CRTC to ad­dress prob­lems found in wire­less emer­gency sys­tem roll­out

Trial run of alert sig­nal didn’t reach all mo­bile phones, Am­ber Alert went too far

Ottawa Citizen - - FINANCIAL POST - EMILY JACK­SON

Of­fi­cials are in de­brief­ing mode fol­low­ing last week’s flawed trial run of Canada’s new wire­less emer­gency alert­ing sys­tem, which gen­er­ated more crit­i­cism on Mon­day when the first real alert was is­sued across On­tario.

The Cana­dian Ra­dio-tele­vi­sion and Telecom­mu­ni­ca­tions Com­mis­sion said it is work­ing with its part­ners to find all the is­sues that arose after tech­ni­cal er­rors caused test alerts to be in­con­sis­tently dis­trib­uted to cel­lu­lar de­vices. Wire­less providers must re­port back on their par­tic­i­pa­tion by May 21.

“Once the prob­lems have been iden­ti­fied, the CRTC will take ap­pro­pri­ate steps to ad­dress the dif­fer­ent sit­u­a­tions that af­fected wire­less pub­lic alert­ing in Canada,” spokes­woman Patricia Val­ladao said.

Any fixes will have to in­volve wire­less providers, fed­eral and provincial emer­gency man­age­ment of­fi­cials, and Oakville, Ont.based Pel­morex Corp., which op­er­ates the Na­tional Alert and Ag­gre­ga­tion Sys­tem.

The CRTC ordered wire­less providers to par­tic­i­pate in the na­tional alert­ing sys­tem, tra­di­tion­ally lim­ited to ra­dio and tele­vi­sion broad­casts, to take ad­van­tage of the pro­lif­er­a­tion of smart­phones in warn­ing the masses of im­mi­nent safety threats, such as dan­ger­ous weather or Am­ber alerts. Wire­less sub­scribers can’t opt out of the alerts.

The United States started us­ing wire­less alerts six years ago and it has since suc­cess­fully sent more than 33,000 warn­ings. But the Fed­eral Com­mu­ni­ca­tions Com­mis­sion had to ex­am­ine op­er­a­tions this year after an emer­gency man­age­ment of­fi­cer in Hawaii ac­ci­den­tally sent a false alarm about an im­mi­nent nu­clear at­tack to phones across the is­lands, re­sult­ing in “38 min­utes of con­fu­sion, fear and un­cer­tainty.”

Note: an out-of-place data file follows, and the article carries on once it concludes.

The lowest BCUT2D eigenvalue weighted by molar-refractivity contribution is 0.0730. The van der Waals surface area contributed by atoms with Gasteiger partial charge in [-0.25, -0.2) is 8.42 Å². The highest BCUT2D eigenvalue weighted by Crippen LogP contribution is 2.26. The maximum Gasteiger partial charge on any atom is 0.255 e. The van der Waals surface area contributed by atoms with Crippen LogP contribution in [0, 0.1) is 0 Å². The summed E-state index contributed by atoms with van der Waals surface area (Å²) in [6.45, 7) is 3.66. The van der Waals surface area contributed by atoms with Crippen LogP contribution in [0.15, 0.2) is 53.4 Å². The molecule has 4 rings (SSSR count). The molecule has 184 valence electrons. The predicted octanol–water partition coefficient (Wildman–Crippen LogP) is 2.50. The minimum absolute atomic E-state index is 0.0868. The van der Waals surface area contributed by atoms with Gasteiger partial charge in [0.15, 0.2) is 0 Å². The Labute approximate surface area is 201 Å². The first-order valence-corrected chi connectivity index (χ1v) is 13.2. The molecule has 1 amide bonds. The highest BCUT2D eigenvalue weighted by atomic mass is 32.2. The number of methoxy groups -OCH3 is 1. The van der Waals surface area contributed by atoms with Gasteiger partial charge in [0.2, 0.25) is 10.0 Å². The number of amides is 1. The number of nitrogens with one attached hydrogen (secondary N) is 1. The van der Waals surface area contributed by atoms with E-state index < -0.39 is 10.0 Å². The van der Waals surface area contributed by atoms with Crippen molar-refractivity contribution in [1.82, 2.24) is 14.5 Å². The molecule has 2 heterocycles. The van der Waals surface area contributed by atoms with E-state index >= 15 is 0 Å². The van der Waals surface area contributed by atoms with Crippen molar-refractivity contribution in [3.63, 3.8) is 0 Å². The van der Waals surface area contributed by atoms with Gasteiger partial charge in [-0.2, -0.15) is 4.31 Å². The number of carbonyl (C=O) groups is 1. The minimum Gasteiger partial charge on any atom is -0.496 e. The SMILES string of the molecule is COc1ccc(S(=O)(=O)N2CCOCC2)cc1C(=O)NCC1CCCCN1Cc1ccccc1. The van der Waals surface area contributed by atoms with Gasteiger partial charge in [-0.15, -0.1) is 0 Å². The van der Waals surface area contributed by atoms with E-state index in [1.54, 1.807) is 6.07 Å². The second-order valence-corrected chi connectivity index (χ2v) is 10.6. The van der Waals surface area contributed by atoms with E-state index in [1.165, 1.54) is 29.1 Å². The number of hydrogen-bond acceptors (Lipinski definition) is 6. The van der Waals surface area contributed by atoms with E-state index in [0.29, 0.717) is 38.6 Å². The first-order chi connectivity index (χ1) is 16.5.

Ini­tial anal­y­sis from Canada’s tests in­di­cates prob­lems at mul­ti­ple points. Pel­morex, owner of The Weather Net­work, said an ex­tra space in a line of code pre­vented the wire­less alert from go­ing out in Que­bec, al­though it fixed the er­ror so the other 11 tests could pro­ceed.

In On­tario, a net­work con­fig­u­ra­tion is­sue stopped Bell Canada cus­tomers from re­ceiv­ing the alert, ac­cord­ing to a spokesman. The is­sue was fixed in time to send the re­main­ing 10 alerts.

Telus Corp., which has a net­work shar­ing agree­ment with Bell, also blamed tech­ni­cal is­sues when some cus­tomers did not re­ceive the alerts. It, too, said the prob­lems have been cor­rected. Rogers Com­mu­ni­ca­tions Inc. said it had no such prob­lems.

There was also con­fu­sion over which mo­bile de­vices would ac­tu­ally re­ceive an alert (visit alertready.ca for a list), so some de­vices rang like sirens while oth­ers re­mained si­lent. Com­pat­i­ble de­vices must be up­dated with the lat­est soft­ware and be con­nected to an LTE net­work to re­ceive alerts.

Paul Tem­ple, Pel­morex’s se­nior vice-pres­i­dent of reg­u­la­tory and strate­gic af­fairs, said the live test did ex­actly what it was sup­posed to: iden­tify ar­eas where of­fi­cials can im­prove.

“It’s a com­pli­cated sys­tem,” he said. “When the real emer­gency hap­pens, you want to be able to ad­dress some of the is­sues be­fore that.”

Pel­morex op­er­ates a plat­form that al­lows emer­gency man­age­ment of­fi­cials to log in and type a warn­ing mes­sage. It then pro­cesses the alert to make sure it com­plies with agreed-upon tech­ni­cal stan­dards be­fore send­ing it off to tele­vi­sion, ra­dio, satel­lite and wire­less providers. That re­lay process took about seven sec­onds in the test runs.

Of­fi­cials also have to man­age ex­pec­ta­tions since not ev­ery­one can re­ceive the alert.

“The ex­pec­ta­tion that ev­ery­one’s phone is go­ing to go off was not a re­al­is­tic one at this point of time,” Tem­ple said.

But oth­ers com­plained the alerts were too in­tru­sive when On­tario au­thor­i­ties is­sued an Am­ber Alert for a miss­ing boy on Mon­day. The child was from Thun­der Bay, prompt­ing ques­tions over whether it was nec­es­sary to alert Toronto res­i­dents 1,400 kilo­me­tres away since au­thor­i­ties can pin­point a distri­bu­tion area in the wire­less sys­tem.

The Kingston, Ont., po­lice de­part­ment said on so­cial me­dia it re­ceived sev­eral com­plaints, but that it had no con­trol over the alerts. It ad­vised res­i­dents to con­tact their ser­vice providers.

GRAEME ROY/THE CANA­DIAN PRESS

Telus Corp., which has a net­work shar­ing agree­ment with Bell Canada, says tech­ni­cal prob­lems pre­vented some of its cus­tomers from re­ceiv­ing the test mes­sages of the emer­gency sys­tems to be re­ceived on Mon­day.

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